Day 7 - Jesus in the Tomb // Holy Week

Day 7 // Jesus in the Tomb

“After this, Joseph of Arimathea, who was a disciple of Jesus—but secretly because of his fear of the Jews—asked Pilate that he might remove Jesus’ body. Pilate gave him permission, so he came and took His body away. Nicodemus (who had previously come to Him at night) also came, bringing a mixture of about seventy-five pounds of myrrh and aloes. Then they took Jesus’ body and wrapped it in linen cloths with the aromatic spices, according to the burial custom of the Jews. There was a garden in the place where He was crucified. A new tomb was in the garden; no one had yet been placed in it. They placed Jesus there because of the Jewish preparation and since the tomb was nearby.” – John 19:38-42

The seventh day of Holy Week is rarely thought of as an individual day but as part of the three days in completing God’s redemption plan: Christ’s death, burial, and resurrection. To look at it as a separate day, we first look at the preparation day for the Sabbath — Jesus was crucified on the cross at Golgotha. The crowds had watched and listened to the final Words of Christ.  “It is finished.” His body died.

For the followers of Jesus, this was the beginning of their time of hopelessness and confusion. The disciples were hidden in fear that they too would be killed. These men, who had spent so much time with the Savior, were now on their own. We now understand why Jesus prayed for them in the Garden, that God would protect them from the evil one. Fear was crippling their faith and causing them to question all that they had been doing for the last three years.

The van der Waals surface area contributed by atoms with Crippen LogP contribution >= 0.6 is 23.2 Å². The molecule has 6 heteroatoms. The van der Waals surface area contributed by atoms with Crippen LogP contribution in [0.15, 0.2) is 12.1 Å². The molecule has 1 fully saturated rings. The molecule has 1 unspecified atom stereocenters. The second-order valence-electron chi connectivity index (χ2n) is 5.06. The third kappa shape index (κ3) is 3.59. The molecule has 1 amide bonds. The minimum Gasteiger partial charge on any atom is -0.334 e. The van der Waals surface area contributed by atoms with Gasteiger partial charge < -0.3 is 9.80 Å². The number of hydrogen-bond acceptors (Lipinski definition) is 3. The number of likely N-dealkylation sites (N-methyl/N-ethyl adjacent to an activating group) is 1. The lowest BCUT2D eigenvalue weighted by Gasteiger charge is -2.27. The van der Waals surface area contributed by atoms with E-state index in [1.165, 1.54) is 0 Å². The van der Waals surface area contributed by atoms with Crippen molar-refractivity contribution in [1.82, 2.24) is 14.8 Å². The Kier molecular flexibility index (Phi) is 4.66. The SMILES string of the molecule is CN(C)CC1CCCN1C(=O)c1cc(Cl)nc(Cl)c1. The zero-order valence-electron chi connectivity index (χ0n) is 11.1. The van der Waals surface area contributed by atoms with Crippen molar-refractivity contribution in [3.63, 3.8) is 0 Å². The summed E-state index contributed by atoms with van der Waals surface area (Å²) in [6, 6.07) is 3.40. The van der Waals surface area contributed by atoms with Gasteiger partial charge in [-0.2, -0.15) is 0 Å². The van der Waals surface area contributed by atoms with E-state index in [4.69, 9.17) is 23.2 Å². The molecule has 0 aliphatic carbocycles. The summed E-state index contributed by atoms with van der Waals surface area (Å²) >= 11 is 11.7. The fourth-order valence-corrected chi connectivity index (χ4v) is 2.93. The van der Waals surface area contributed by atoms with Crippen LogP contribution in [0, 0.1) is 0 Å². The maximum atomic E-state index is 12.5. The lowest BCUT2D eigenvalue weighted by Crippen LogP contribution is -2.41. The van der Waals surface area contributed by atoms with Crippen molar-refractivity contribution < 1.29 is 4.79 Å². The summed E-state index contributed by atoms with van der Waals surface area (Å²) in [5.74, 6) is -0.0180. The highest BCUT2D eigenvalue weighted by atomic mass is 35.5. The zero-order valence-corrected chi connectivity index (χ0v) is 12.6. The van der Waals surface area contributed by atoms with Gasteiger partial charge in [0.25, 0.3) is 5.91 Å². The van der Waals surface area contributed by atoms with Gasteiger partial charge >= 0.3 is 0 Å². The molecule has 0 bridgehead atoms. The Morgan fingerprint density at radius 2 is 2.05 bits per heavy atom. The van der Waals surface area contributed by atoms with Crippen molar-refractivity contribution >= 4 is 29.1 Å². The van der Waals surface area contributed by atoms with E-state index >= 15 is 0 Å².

The Chief Priest and the Pharisees gathered before Pilate, asking for soldiers to guard the tomb where Jesus’ body was laid. They said, “We remember that while this deceiver was still alive He said, ‘After three days I will rise again.’ Therefore give orders that the tomb be made secure until the third day. Otherwise, His disciples may come, steal Him, and tell the people, ‘He has been raised from the dead.’  Then the last deception will be worse than the first” (Matthew 27:62-64). The hate of the Chief Priests and Pharisees are the only words recorded from the Sabbath day after Jesus’ death.  

Holy Saturday is called a day of reflection on the death of Jesus. Hopelessness and confusion were found in the realization that those believers so long ago did not know if Jesus would rise again. Do you have times in your faith journey where you get encompassed in this kind of despair due to the unknown? Do you allow yourself to become imprisoned in the hopelessness of life? We have a choice to stay in this place or to be surrounded in the hope of Jesus' resurrection.

For others, this day is filled with the emptiness of disbelief in Jesus as the Savior of the world.  This despondency brings one to be filled with hate and despair. Often one tries to dull this emptiness with sin that only deepens one’s loss of hope.  

As you spend today reflecting on the death of Jesus and the time His body was in the tomb, don’t be encumbered by hopelessness, but hold tightly to the promise that Jesus said, “After three days, I will rise again” (Matthew 27:63).
Author: Barbara Barnhart, Preschool Coordinator